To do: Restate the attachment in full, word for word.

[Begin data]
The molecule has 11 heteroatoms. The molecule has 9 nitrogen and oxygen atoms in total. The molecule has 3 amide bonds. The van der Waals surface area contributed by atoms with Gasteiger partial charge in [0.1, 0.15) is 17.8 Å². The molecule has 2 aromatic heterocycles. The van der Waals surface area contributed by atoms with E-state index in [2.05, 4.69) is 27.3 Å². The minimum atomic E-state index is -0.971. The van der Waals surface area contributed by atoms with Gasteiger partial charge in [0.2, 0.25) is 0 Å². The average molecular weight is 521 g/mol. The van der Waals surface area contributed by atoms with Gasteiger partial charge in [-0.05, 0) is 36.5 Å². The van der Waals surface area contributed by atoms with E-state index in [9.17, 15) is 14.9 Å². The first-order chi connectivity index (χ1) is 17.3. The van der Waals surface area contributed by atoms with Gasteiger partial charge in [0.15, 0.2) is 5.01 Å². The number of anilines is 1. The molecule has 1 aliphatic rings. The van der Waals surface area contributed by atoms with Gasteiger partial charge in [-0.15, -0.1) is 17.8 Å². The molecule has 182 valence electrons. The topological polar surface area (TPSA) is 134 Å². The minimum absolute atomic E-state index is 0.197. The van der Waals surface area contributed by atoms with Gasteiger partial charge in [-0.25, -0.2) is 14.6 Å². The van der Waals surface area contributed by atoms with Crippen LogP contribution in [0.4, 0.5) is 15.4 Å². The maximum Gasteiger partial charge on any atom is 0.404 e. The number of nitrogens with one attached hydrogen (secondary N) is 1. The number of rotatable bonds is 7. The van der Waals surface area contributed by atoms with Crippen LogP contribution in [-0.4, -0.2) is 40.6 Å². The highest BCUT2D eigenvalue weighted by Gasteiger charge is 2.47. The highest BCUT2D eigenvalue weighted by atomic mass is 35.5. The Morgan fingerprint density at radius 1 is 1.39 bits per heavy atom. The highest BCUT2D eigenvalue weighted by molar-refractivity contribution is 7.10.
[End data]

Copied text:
The molecule has 11 heteroatoms. The molecule has 9 nitrogen and oxygen atoms in total. The molecule has 3 amide bonds. The van der Waals surface area contributed by atoms with Gasteiger partial charge in [0.1, 0.15) is 17.8 Å². The molecule has 2 aromatic heterocycles. The van der Waals surface area contributed by atoms with E-state index in [2.05, 4.69) is 27.3 Å². The minimum atomic E-state index is -0.971. The van der Waals surface area contributed by atoms with Gasteiger partial charge in [0.2, 0.25) is 0 Å². The average molecular weight is 521 g/mol. The van der Waals surface area contributed by atoms with Gasteiger partial charge in [-0.05, 0) is 36.5 Å². The van der Waals surface area contributed by atoms with E-state index in [9.17, 15) is 14.9 Å². The first-order chi connectivity index (χ1) is 17.3. The van der Waals surface area contributed by atoms with Gasteiger partial charge in [0.15, 0.2) is 5.01 Å². The number of anilines is 1. The molecule has 1 aliphatic rings. The van der Waals surface area contributed by atoms with Gasteiger partial charge in [-0.15, -0.1) is 17.8 Å². The molecule has 182 valence electrons. The topological polar surface area (TPSA) is 134 Å². The minimum absolute atomic E-state index is 0.197. The van der Waals surface area contributed by atoms with Gasteiger partial charge in [-0.25, -0.2) is 14.6 Å². The van der Waals surface area contributed by atoms with Crippen LogP contribution in [0.4, 0.5) is 15.4 Å². The maximum Gasteiger partial charge on any atom is 0.404 e. The number of nitrogens with one attached hydrogen (secondary N) is 1. The number of rotatable bonds is 7. The van der Waals surface area contributed by atoms with Crippen LogP contribution in [-0.4, -0.2) is 40.6 Å². The highest BCUT2D eigenvalue weighted by Gasteiger charge is 2.47. The highest BCUT2D eigenvalue weighted by atomic mass is 35.5. The Morgan fingerprint density at radius 1 is 1.39 bits per heavy atom. The highest BCUT2D eigenvalue weighted by molar-refractivity contribution is 7.10.